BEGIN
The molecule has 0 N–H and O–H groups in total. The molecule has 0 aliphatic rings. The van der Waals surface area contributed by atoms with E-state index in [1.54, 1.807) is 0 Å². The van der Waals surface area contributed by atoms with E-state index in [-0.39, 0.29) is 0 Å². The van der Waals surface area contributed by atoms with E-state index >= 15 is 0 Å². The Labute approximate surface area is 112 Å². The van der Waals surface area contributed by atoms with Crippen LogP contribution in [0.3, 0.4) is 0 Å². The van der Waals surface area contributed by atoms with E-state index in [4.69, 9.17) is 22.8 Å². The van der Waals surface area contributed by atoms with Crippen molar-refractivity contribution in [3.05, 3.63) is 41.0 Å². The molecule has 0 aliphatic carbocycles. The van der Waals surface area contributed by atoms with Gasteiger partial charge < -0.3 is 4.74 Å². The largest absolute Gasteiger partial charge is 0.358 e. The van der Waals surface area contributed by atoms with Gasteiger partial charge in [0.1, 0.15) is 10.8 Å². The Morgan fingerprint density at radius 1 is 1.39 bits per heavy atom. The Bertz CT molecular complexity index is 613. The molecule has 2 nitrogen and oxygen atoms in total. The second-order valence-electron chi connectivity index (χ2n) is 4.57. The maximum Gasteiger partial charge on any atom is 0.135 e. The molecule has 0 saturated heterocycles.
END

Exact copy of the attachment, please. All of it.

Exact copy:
The molecule has 0 N–H and O–H groups in total. The molecule has 0 aliphatic rings. The van der Waals surface area contributed by atoms with E-state index in [1.54, 1.807) is 0 Å². The van der Waals surface area contributed by atoms with E-state index in [-0.39, 0.29) is 0 Å². The van der Waals surface area contributed by atoms with E-state index >= 15 is 0 Å². The Labute approximate surface area is 112 Å². The van der Waals surface area contributed by atoms with Crippen LogP contribution in [0.3, 0.4) is 0 Å². The van der Waals surface area contributed by atoms with E-state index in [4.69, 9.17) is 22.8 Å². The van der Waals surface area contributed by atoms with Crippen molar-refractivity contribution in [3.05, 3.63) is 41.0 Å². The molecule has 0 aliphatic carbocycles. The van der Waals surface area contributed by atoms with Gasteiger partial charge < -0.3 is 4.74 Å². The largest absolute Gasteiger partial charge is 0.358 e. The van der Waals surface area contributed by atoms with Gasteiger partial charge in [0.1, 0.15) is 10.8 Å². The Morgan fingerprint density at radius 1 is 1.39 bits per heavy atom. The Bertz CT molecular complexity index is 613. The molecule has 2 nitrogen and oxygen atoms in total. The second-order valence-electron chi connectivity index (χ2n) is 4.57. The maximum Gasteiger partial charge on any atom is 0.135 e. The molecule has 0 saturated heterocycles.